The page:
This newsletter marks the anniversary of the death of my friend Julian Boote. He was a good man, a good father, a tireless creative, and a big fan of the Marvel Cinematic Universe. And to that end I’m dedicating this edition of the newsletter to him. I have no doubt he would have encouraged me in this endeavour, as he always did. No creative scheme was too harebrained or too ambitious; if anything he always encouraged people to strive for greater.
Rather than list out a couple of individual tracks for this segment, I’ve started curating a weekly playlist, the first of which can be found here: Sounds from The Engine Room 1 It’s a mix of tracks from the brand new to a couple of ancient tracks from the late 2010’s, as well as Pascal Letoublon‘s Friendships which will be familiar to you if you too had a brief obsession with shuffle dance tutorials on TikTok. That… might just have been me.
One track that didn’t make the cut was Deep Vally‘s Give Me A Sign, mainly because it sounded more like a Lana Del Rey tribute than Deep Vally’s signature filthy sound.
My musical rollercoaster of emotions this week was learning there’d be a new Black Keys album, only to learn that it will consist of “Mississippi hill country blues standards that they have loved since they were teenagers”. :/
Let me know if you’d prefer to read about a couple of tracks rather than have to listen to half an hour of music to maybe find something new you enjoy. As with all things newsletter, we’re all still finding our way together.
Oscar-nominated, Netflix-distributed short film Two Distant Strangers was as powerful as I expected, and not always in the way I expected. It’s well-worth 30 minutes of your time, especially if you enjoy time-loop and/or social justice stories.
Some publication or other published a completely incorrect listicle about the so-called best Sherlock Holmes on screen. I won’t grace it with a link, but it did have one useful outcome: A Sherlock Holmes I missed! Miss Sherlock is a Japanese HBO show about a female Sherlock Holmes who assists the Tokyo police. The pilot is currently on sale for 10p.
TFATWS took an interesting turn last week; not so much in terms of plot as that was pretty much expected, but in terms of the meta-narrative around superheroes. The statement that “the desire to become superhuman cannot be separated from supremacist ideals” was a bold one, and slightly explored. As is the way of the show, they’ll probably drop that slight nod towards introspection as with all the weightier themes they hit with glancing blows, but I was glad they raised it. It is often overlooked how close the fantasy of power lies to the desire to have power over others.
In the dim and distant past, I worked in a major British metropolis for their principle transport company, who was in the process of digging a train tunnel that crossed said fair city. It was there that I bonded with a colleague who, it turned out, had written a novelette about the dystopian hamster-wheel of productivity. We worked with the premise and the use of language and the possibilities for filming, and that was how my friendship began with Julian. The novelette in question was Crazy Busy, and is available to purchase for your Kindles.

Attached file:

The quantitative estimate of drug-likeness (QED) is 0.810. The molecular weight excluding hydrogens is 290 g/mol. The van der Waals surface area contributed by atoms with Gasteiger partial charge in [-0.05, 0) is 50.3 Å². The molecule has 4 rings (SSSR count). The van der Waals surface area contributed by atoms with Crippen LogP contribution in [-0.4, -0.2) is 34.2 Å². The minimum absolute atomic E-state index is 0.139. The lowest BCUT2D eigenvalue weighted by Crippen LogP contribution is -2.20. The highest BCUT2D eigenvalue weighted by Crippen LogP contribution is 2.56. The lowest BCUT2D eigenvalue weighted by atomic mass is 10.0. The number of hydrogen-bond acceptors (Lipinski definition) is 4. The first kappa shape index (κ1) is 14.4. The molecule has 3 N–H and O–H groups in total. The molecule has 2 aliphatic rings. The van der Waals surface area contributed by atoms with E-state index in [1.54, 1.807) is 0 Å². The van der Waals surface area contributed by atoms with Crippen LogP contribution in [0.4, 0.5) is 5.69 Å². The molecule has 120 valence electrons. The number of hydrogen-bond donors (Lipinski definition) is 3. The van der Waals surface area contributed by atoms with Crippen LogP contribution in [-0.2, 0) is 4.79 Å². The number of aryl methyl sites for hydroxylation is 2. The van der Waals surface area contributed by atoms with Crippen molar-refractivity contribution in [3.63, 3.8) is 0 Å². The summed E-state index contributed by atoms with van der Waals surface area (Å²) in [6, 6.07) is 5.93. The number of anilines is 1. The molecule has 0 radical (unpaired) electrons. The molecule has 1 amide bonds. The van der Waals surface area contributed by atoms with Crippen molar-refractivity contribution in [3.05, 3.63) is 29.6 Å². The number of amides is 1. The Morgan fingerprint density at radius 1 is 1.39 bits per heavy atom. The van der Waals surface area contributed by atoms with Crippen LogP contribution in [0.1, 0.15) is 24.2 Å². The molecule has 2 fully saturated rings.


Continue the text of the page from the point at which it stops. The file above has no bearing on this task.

Sometimes you need a sweet snack, but you’re trying to eat reasonably healthily. Here’s my solution: (You’ll need a food processor or ‘magic wand’ type device for this)
It’s been a week of highs and lows, and I’ve begun to draft thoughts on a number of topics. Some have been weighing on my mind for some time, some are weighty, and others better reserved for more personal communiqués. But 13 months into my exodus from my London office, the news that I’ll be getting the first dose of my vaccination this week has become paramount. This has been a year of sad passings. Some, like Julian, were taken by cancer, some by age and some by less known causes; but in amidst those who no longer dwell among us were two people I knew who died of COVID. Both of them at a time when vaccines were rolling out nationally, but to no avail in their cases. My heart goes out to their families. And part of my contribution to their memory is ensuring that I am vaccinated, that I do my best to limit whatever my contribution to the spread of this virus is. They say a salve for the sadness of death is a life lived, and lived well. And that’s what I hope to do.
And there we go, the fourth, timely email sits ready, waiting only for these final words and a final polish. Thank you again for any and all feedback on these newsletters, it really does help. I’d hate it to become yet another useless piece of email that sits in your inbox, guilt-tripping you into not unsubscribing. See you next week!